Share Play enables a PlayStation Plus subscriber to share a game with a friend, allowing that friend to take control of the game remotely and play - without having to own the title themselves.
But the feature will not be limitless. Sony has confirmed to Gamespot that sessions will be restricted to 60-minute sessions. There are no limit to how many Share Play sessions you host, Sony told the site. But it's unclear if this means that players will simply be able to host multiple Share Play sessions in a row.
In a chat with GameBlog, PlayStation Europe boss Jim Ryan was reluctant to divulge the full details. "In principle it is 60 minutes, that's all I can say for now," he said.
Ryan also clarified that players who take control of a game remotely will be able to play both the single and multi player modes in that game - even without PS Plus membership - but they will not be able to play multiplayer with the person they are sharing from without a PS Plus membership.
"How it works is, for example, say, a friend has a game that I don't. I ask them to let me play it, and if they send me an invitation, I can access their PS4 and play while watching the video that is streamed," he said.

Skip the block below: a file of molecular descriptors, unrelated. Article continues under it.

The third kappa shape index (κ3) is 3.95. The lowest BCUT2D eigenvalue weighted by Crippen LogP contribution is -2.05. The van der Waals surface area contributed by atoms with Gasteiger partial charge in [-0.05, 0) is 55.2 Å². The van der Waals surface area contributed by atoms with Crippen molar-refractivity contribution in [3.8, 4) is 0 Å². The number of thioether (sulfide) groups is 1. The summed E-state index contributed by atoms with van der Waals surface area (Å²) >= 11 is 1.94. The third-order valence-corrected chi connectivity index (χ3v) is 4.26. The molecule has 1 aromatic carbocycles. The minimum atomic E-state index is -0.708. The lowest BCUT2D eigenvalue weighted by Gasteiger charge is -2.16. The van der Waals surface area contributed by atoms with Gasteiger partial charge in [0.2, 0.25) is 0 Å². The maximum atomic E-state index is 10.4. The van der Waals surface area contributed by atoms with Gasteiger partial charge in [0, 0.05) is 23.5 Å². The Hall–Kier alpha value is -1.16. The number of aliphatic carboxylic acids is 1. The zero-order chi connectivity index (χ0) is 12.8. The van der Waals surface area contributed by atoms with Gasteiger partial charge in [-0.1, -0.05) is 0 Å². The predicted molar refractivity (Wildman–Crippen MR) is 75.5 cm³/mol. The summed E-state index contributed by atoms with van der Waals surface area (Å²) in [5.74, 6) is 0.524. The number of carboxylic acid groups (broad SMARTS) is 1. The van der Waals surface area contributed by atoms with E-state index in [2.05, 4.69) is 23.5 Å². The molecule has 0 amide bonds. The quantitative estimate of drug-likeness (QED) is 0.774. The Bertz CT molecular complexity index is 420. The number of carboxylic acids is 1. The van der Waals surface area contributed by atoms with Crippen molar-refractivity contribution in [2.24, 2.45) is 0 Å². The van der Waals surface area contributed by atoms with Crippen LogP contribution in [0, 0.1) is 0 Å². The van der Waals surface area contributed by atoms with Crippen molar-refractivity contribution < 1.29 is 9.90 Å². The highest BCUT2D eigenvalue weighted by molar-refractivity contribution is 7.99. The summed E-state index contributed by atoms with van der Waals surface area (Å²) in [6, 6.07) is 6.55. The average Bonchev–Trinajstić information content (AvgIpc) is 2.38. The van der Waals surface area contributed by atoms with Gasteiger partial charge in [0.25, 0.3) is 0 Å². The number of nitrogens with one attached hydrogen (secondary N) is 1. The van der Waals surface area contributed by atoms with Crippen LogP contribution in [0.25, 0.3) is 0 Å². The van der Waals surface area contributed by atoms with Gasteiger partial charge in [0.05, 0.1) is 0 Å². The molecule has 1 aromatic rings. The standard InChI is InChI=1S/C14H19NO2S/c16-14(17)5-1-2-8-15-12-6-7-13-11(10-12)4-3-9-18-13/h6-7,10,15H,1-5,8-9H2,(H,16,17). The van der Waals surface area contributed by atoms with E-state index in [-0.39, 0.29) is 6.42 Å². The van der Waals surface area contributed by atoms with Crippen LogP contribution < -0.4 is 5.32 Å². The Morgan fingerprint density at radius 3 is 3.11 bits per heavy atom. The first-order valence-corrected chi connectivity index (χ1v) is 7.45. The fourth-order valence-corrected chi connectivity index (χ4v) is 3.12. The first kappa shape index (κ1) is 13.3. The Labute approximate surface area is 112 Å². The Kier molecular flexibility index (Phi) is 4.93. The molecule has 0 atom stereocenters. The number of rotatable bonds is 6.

"You could call it a mini PlayStation Now," he added, comparing it to the cloud gaming service, with the host's PS4 acting as the cloud.
When sharing a game with a friend, since your PS4 is essentially being played by that person remotely, you will not be able to play the PS4 yourself without disrupting the Share Play session, Sony has clarified.
In addition, since the person the game is being shared to is basically playing their friend's PS4, they themselves cannot save their progress to their own account.
"In Share Play, the visitor (the one who doesn't own the game) takes over the host (the one who owns the game)'s account, so the visitor cannot save their play data onto their own account," a Sony rep told Kotaku.
Sony confirmed confirmed during its Gamescom press conference on Tuesday that the long-awaited Share Play feature will be introduced to PS4 as part of the upcoming firmware update 2.0, due for release by Autumn.
The anticipated feature was first announced during the PS4 unveiling in February 2013, but missed the PS4 launch and was yet to surface on the console.